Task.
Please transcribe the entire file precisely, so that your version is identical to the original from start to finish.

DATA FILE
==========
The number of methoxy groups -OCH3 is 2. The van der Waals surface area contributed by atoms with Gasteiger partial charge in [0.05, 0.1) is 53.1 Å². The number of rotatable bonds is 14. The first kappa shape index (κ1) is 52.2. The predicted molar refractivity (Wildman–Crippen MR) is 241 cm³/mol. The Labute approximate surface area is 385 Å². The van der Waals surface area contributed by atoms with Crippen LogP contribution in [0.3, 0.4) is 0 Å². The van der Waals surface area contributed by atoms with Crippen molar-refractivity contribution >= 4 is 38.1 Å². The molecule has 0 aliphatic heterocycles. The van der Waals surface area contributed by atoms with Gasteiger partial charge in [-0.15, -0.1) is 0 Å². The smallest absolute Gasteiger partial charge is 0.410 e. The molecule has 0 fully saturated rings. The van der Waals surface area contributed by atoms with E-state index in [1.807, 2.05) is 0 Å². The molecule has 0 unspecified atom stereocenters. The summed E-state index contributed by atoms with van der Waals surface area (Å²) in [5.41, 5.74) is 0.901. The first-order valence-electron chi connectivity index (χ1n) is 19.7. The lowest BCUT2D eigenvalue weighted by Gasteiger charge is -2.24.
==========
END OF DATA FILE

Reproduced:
The number of methoxy groups -OCH3 is 2. The van der Waals surface area contributed by atoms with Gasteiger partial charge in [0.05, 0.1) is 53.1 Å². The number of rotatable bonds is 14. The first kappa shape index (κ1) is 52.2. The predicted molar refractivity (Wildman–Crippen MR) is 241 cm³/mol. The Labute approximate surface area is 385 Å². The van der Waals surface area contributed by atoms with Crippen LogP contribution in [0.3, 0.4) is 0 Å². The van der Waals surface area contributed by atoms with Crippen molar-refractivity contribution >= 4 is 38.1 Å². The molecule has 0 aliphatic heterocycles. The van der Waals surface area contributed by atoms with Gasteiger partial charge in [-0.15, -0.1) is 0 Å². The smallest absolute Gasteiger partial charge is 0.410 e. The molecule has 0 fully saturated rings. The van der Waals surface area contributed by atoms with E-state index in [1.807, 2.05) is 0 Å². The molecule has 0 unspecified atom stereocenters. The summed E-state index contributed by atoms with van der Waals surface area (Å²) in [5.41, 5.74) is 0.901. The first-order valence-electron chi connectivity index (χ1n) is 19.7. The lowest BCUT2D eigenvalue weighted by Gasteiger charge is -2.24.